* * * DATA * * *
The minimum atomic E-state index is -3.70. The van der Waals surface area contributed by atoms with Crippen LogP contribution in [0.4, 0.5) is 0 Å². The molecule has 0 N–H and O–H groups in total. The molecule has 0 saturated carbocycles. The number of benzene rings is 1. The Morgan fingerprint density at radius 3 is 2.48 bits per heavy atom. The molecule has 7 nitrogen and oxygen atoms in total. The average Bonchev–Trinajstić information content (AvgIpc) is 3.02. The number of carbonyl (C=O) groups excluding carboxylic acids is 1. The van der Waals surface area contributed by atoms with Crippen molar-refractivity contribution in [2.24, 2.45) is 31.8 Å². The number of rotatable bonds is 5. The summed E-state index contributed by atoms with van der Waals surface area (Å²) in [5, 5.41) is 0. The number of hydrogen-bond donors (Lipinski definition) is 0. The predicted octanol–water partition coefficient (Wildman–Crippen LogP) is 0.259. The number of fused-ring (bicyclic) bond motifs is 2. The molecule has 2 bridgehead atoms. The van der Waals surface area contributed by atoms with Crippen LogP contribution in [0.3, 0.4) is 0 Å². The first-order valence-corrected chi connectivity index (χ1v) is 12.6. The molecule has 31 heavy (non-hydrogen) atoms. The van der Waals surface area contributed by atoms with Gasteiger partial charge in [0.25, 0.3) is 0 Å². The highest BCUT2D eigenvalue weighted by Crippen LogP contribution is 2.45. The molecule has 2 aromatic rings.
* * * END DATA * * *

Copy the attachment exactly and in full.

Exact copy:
The minimum atomic E-state index is -3.70. The van der Waals surface area contributed by atoms with Crippen LogP contribution in [0.4, 0.5) is 0 Å². The molecule has 0 N–H and O–H groups in total. The molecule has 0 saturated carbocycles. The number of benzene rings is 1. The Morgan fingerprint density at radius 3 is 2.48 bits per heavy atom. The molecule has 7 nitrogen and oxygen atoms in total. The average Bonchev–Trinajstić information content (AvgIpc) is 3.02. The number of carbonyl (C=O) groups excluding carboxylic acids is 1. The van der Waals surface area contributed by atoms with Crippen molar-refractivity contribution in [2.24, 2.45) is 31.8 Å². The number of rotatable bonds is 5. The summed E-state index contributed by atoms with van der Waals surface area (Å²) in [5, 5.41) is 0. The number of hydrogen-bond donors (Lipinski definition) is 0. The predicted octanol–water partition coefficient (Wildman–Crippen LogP) is 0.259. The number of fused-ring (bicyclic) bond motifs is 2. The molecule has 2 bridgehead atoms. The van der Waals surface area contributed by atoms with Crippen LogP contribution in [0.3, 0.4) is 0 Å². The first-order valence-corrected chi connectivity index (χ1v) is 12.6. The molecule has 31 heavy (non-hydrogen) atoms. The van der Waals surface area contributed by atoms with Gasteiger partial charge in [0.25, 0.3) is 0 Å². The highest BCUT2D eigenvalue weighted by Crippen LogP contribution is 2.45. The molecule has 2 aromatic rings.